AM Healthcare

Schizophrenia Treatment


Schizophrenia is a dangerous disorder that requires treatment to be managed. Many people with schizophrenia struggle to maintain jobs or relationships due to the symptoms associated with the condition. If you or a loved one are experiencing symptoms commonly associated with schizophrenia, it is crucial you seek the help of medical professionals as soon as possible.

What is Schizophrenia?

Schizophrenia is a serious and potentially dangerous mental health disorder that can affect how someone perceives their reality. Schizophrenia is an incredibly disruptive disorder to a person’s life, and many people struggle to maintain any sense of normality. Symptoms can include hallucinations, delusions, and illogical or disorganized thinking. 

People with schizophrenia require a life-long treatment program, usually involving a combination of medication and psychotherapy. If the disorder is caught early enough, treatment will be more effective and increase the condition’s long-term prognosis.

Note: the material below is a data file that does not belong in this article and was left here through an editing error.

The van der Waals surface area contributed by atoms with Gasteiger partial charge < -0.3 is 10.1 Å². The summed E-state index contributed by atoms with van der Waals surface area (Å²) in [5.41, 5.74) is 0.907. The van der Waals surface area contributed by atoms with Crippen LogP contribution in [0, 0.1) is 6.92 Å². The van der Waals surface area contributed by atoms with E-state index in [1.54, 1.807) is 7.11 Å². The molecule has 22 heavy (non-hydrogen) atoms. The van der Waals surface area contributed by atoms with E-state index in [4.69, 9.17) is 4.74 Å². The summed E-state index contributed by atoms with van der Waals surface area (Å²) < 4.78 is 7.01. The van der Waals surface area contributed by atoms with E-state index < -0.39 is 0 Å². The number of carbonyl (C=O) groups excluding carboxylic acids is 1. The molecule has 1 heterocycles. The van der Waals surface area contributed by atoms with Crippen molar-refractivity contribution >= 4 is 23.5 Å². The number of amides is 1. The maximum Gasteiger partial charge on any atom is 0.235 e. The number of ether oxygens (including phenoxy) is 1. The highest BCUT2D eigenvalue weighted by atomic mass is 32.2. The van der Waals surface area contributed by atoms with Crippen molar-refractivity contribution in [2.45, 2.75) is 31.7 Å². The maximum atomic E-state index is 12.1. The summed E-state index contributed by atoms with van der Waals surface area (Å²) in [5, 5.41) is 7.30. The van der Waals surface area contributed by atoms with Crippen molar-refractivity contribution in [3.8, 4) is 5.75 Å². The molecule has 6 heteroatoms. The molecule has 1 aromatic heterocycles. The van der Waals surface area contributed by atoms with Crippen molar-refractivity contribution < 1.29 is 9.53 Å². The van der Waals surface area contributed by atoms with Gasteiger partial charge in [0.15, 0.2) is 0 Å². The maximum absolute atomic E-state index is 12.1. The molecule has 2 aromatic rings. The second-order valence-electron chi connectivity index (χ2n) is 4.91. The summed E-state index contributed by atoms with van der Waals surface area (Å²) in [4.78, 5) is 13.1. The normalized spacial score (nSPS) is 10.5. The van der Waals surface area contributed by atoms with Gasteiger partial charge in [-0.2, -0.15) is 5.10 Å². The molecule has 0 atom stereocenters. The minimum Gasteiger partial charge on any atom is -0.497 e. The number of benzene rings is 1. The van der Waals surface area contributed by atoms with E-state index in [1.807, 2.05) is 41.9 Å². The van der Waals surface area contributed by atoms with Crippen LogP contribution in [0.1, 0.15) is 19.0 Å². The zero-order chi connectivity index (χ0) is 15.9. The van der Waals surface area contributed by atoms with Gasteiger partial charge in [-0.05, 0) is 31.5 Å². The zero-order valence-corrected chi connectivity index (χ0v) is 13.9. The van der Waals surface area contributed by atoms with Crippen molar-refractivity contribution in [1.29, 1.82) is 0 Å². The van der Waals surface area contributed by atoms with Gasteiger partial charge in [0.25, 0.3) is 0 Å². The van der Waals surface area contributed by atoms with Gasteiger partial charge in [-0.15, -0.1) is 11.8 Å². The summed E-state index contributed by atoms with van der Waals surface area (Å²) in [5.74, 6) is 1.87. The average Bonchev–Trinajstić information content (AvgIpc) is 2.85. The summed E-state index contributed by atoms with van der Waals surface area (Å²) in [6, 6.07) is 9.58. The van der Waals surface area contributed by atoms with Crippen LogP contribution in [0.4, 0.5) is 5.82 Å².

The general public often holds misconceptions about schizophrenia. Because a schizophrenic person experiences episodes of delusion that may cause them to act entirely differently than how they usually would, some associate this condition with split personality disorders. However, the condition does not cause different personalities. It causes different interpretations of the perception of reality.

Schizophrenia is an uncommon disorder, only affecting .64% of adults in the United States. Symptoms may appear at different points during a person’s life. However, most people will first notice symptoms in adolescence or early adulthood. Symptoms will usually develop gradually over time, although in some cases, multiple symptoms could suddenly appear. 

What are the Signs of Schizophrenia?

Schizophrenia can cause a variety of symptoms that have the potential to have a significant negative impact on a person’s life. The condition can affect people differently but generally is defined by how it disrupts a person’s perception of reality.